Why is Melania Trump’s own lawyer arguing she would have made millions exploiting her role?

Why Melania Trump’s Own Lawyer Is Arguing She Would Have Made Millions Exploiting Her Role

Why Melania Trump’s Own Lawyer Is Arguing She Would Have Made Millions Exploiting Her Role

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What Women Really Think
Feb. 7 2017 6:03 PM

Why Melania Trump’s Own Lawyer Is Arguing She Would Have Made Millions Exploiting Her Role

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Donald and Melania Trump on Inauguration night.

Photo by Aaron P. Bernstein/Getty Images

On Monday, First Lady of the United States Melania Trump refiled a defamation suit against Mail Media, owner of the Daily Mail, over a story suggesting that she had once worked as an escort. Because she is undoubtedly a public figure, Melania will need to prove that the Daily Mail defamed her intentionally, or with reckless disregard for the truth, in order to secure a legal victory.

This high bar is so difficult to clear that you might wonder why Melania doesn’t simply write off the now-retracted allegations as the imprudent musings of a sleazy tabloid. The lawsuit itself gives one remarkable answer to this question: it claims the Daily Mail story harmed Melania’s “unique, once-in-a-lifetime opportunity” to launch a new commercial brand as First Lady that would have made her millions on everything from clothes to jewelry to skin care products.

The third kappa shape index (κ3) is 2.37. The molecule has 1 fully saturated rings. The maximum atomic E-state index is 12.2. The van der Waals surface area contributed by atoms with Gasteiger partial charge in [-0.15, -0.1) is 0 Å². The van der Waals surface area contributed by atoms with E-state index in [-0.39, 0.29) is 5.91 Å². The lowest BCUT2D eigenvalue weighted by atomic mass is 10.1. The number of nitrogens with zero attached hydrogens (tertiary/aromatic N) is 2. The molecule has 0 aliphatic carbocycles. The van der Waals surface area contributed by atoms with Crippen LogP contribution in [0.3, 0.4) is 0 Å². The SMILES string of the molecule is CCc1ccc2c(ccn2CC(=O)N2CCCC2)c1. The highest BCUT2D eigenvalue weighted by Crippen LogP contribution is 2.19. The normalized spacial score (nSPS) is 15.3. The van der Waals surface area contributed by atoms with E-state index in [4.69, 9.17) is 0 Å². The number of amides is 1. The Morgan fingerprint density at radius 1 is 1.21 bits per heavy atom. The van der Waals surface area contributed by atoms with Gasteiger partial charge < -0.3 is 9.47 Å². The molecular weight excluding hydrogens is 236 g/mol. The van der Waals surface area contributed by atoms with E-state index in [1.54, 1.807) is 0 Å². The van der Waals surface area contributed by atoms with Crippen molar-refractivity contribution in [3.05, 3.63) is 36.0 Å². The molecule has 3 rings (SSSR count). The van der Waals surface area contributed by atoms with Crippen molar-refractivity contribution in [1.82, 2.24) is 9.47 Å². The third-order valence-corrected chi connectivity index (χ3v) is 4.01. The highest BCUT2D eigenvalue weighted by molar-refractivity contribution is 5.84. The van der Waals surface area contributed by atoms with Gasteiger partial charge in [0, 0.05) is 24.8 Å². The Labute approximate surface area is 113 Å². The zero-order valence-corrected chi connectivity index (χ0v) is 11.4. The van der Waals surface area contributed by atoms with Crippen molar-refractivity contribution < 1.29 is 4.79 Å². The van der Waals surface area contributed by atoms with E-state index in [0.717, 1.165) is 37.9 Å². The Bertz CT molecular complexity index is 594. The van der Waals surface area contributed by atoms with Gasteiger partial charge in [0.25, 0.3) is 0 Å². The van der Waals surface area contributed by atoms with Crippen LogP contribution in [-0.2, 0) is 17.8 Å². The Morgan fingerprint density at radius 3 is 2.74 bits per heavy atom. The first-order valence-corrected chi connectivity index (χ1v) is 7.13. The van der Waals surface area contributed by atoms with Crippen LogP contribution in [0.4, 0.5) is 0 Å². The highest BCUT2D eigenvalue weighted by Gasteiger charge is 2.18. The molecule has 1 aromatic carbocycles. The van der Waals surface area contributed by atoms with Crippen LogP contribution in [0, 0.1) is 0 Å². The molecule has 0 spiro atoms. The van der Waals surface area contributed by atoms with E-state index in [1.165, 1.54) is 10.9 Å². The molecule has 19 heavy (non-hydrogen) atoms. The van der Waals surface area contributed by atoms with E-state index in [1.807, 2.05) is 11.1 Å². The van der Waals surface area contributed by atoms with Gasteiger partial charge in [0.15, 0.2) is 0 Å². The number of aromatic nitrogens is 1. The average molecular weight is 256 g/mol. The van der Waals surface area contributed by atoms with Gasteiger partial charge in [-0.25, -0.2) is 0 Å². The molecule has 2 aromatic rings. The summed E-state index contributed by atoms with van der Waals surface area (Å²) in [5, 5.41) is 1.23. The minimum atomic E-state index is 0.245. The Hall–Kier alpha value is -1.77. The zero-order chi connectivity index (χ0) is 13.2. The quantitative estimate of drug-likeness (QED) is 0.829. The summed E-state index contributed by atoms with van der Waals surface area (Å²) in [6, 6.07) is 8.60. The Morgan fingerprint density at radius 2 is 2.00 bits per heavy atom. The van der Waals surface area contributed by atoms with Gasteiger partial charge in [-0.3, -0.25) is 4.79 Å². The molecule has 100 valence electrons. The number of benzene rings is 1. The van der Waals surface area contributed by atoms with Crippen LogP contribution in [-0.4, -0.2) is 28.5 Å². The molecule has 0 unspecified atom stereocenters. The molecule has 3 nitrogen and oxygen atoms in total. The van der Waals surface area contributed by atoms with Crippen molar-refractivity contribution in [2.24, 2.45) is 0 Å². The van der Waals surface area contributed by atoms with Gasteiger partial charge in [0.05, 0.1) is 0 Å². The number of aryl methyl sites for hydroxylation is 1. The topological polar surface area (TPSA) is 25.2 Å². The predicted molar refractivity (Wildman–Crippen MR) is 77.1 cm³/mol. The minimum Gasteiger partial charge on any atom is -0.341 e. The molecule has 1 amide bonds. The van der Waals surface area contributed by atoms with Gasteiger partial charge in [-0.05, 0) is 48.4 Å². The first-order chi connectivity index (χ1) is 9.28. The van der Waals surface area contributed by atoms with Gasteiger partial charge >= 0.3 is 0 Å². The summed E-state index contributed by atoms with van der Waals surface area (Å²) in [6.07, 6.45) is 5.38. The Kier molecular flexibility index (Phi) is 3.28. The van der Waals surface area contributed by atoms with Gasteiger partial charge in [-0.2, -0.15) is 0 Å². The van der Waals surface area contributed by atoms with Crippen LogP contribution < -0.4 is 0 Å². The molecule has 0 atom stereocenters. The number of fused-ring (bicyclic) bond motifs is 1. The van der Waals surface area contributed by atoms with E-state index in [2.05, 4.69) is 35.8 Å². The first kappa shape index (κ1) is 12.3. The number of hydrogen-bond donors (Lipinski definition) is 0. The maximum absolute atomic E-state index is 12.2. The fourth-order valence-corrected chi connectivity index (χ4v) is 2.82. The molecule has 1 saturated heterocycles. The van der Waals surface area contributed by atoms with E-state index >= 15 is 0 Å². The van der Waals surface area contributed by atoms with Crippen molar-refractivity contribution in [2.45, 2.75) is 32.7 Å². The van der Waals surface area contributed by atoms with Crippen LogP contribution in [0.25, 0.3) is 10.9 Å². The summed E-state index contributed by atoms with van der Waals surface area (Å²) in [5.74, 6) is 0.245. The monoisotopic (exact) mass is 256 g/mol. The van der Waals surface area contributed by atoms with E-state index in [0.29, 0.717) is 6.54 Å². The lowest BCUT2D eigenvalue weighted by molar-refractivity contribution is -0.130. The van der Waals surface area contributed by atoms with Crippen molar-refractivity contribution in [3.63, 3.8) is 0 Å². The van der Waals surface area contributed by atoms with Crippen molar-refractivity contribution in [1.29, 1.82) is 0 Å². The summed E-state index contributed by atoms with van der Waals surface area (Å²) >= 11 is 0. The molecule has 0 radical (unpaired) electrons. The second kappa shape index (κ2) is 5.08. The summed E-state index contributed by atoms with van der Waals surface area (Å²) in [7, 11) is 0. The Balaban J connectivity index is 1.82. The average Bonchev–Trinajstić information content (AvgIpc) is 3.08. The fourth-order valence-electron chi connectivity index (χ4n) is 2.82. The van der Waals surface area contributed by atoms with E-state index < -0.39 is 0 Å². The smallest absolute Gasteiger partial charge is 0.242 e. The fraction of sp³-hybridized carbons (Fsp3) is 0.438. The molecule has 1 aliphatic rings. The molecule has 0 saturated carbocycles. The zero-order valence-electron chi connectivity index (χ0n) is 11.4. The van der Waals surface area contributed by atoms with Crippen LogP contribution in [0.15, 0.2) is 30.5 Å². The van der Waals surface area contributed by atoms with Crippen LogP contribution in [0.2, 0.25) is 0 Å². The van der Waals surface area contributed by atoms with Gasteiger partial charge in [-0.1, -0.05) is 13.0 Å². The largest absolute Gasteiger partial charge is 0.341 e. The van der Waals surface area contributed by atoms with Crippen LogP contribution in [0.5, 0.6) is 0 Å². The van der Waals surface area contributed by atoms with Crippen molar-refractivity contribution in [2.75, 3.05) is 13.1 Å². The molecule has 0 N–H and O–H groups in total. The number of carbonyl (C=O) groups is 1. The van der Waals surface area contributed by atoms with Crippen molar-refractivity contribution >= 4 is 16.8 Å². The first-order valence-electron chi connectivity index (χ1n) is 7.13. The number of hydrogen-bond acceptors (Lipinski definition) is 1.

Plaintiff had the unique, once-in-a-lifetime opportunity, as an extremely famous and well-known person, as well as a former professional model and brand spokesperson, and successful businesswoman, to launch a broad-based commercial brand in multiple product categories, each of which could have garnered multi-million dollar business relationships for a multi-year term during which Plaintiff is one of the most photographed women in the world.
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Translation: The First Lady’s perks include highly lucrative business opportunities, and the Daily Mail chased away those opportunities by defaming Melania.

Ethics watchdogs and good-government types who have been sounding the alarm for months about conflicts of interest posed by the first family’s private business ventures see the suit as the latest red flag in a series of them.